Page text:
With a view to forward as much as possible the preparations which must necessarily be made in the Western country previous to my final departure, as also to prevent the delay, which would attatch to their being made after my arrival in that quarter, I have taken the following measures, which I hope will meet your approbation; they appear to me to be as complete as my present view of the...
Mr. Joseph Ellicott, being about to visit the City of Washington I have taken the liberty of introducing him to your acquaintance—he is a brother of Mr. Andrew Ellicott, your old friend and acquaintance of this place; a judge, and resident of the western part of the State of New York—he is a good republican, and a man of good information and reputation.— I am with much respect Your Obt. & very...
In your instructions to me you mention that the instruments for ascertaining by celestial observations the geography of the country through which I shall pass, have been already provided : I shall not therefore purchase any articles of that discription untill I hear further from you on this subject. Will you be so good as to inform me what instruments have been provided? and where they are?—it...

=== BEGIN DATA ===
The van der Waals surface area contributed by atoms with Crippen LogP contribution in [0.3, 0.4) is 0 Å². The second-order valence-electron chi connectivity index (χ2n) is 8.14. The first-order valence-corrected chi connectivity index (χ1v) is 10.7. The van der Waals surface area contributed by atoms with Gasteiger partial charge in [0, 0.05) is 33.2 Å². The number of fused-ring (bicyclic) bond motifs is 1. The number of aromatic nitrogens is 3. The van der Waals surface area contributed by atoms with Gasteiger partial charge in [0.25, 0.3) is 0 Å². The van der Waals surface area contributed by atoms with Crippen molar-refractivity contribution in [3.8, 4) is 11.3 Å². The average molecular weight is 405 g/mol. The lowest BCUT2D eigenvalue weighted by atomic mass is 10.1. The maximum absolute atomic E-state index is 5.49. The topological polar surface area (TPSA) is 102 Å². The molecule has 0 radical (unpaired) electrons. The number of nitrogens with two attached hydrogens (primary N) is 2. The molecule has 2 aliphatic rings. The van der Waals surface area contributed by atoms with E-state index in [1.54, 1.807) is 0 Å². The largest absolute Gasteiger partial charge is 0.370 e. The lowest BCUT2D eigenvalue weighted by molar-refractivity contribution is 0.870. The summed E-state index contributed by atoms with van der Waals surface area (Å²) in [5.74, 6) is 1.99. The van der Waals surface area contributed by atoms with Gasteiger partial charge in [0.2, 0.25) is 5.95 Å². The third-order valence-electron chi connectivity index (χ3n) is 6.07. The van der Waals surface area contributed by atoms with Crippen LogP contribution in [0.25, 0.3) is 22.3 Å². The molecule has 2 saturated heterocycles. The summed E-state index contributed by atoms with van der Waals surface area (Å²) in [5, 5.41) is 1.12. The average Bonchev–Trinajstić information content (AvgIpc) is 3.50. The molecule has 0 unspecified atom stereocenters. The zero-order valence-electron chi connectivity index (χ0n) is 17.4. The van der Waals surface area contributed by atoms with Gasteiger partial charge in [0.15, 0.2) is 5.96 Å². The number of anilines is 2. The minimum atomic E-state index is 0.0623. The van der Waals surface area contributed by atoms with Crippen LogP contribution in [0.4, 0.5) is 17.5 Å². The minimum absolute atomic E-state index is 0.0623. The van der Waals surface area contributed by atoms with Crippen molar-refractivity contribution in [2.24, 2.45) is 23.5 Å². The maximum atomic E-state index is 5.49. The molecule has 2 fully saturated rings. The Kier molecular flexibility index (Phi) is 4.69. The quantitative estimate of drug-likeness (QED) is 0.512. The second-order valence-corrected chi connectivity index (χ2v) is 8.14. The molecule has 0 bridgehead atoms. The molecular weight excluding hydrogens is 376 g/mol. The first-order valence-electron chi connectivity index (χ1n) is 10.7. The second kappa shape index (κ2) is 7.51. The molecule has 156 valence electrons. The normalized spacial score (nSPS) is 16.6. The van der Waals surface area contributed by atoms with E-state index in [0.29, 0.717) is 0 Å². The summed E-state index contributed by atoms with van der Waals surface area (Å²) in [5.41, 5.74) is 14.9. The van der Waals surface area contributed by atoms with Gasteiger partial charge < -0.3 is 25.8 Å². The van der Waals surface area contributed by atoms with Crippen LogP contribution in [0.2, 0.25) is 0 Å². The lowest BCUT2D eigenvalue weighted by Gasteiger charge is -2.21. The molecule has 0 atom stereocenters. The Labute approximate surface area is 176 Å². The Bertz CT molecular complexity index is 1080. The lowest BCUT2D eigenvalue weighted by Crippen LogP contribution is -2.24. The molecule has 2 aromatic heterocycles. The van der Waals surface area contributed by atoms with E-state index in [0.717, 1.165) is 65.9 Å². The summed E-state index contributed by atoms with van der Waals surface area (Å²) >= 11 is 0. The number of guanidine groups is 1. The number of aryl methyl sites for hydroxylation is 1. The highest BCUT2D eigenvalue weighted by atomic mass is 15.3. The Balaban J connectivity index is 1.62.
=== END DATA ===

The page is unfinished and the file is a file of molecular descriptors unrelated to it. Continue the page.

I have at length so far succeeded in making the necessary preparations for my intended journey as to be enabled to fix on the sixth or seventh of June as the probable time of my departure for Washington. All the article have been either procured, or are in such state of forwardness in the hands of the workmen as to induce me to hope that my stay here after that period will be unnecessary;...
I promise to pay Thomas Jefferson his Heirs or Assigns, on demand, the sum of one hundred and three Dollars and ninety three Cents, for value recieved.— June 23rd. 1803.  $.103.93 MS ( MHi ); entirely in Lewis’s hand; endorsement and later notations by TJ on verso: “Lewis Meriwether  Note of hand Note of hand  D 1803. June 23. 103.93  Y M D 1807. Aug. 1. 4 -1
The waggon which was employed by Mr. Linnard the Military Agent at Philadelphia, to transport the articles forming my outfit, passed this place on the 28th. Ulto.—the waggoner determined that his team was not sufficiently strong to take the whole of the articles that had been prepared for me at this place and therefore took none of them; of course it became necessary to provide some other...
I arrived here at 2 O’Clock, and learning that the mail closed at 5 this evening hasten to make this communication, tho’ it can only contain the mere information of my arrival. No occurrence has taken place on my journey heither sufficiently interesting to be worthy of relation: the weather has been warm and dry; the roads in consequence extreemly dusty, yet I feel myself much benefitted by...
Yours of the 11th. & 15th. Inst. were duly recieved, the former on the 18th. inst., the latter on this day. For my pocketbook I thank you: the dirk could not well come by post, nor is it of any moment to me, the knives that were made at Harper’s ferry will answer my purposes equally as well and perhaps better; it can therefore be taken care of untill my return: the bridle is of no consequence...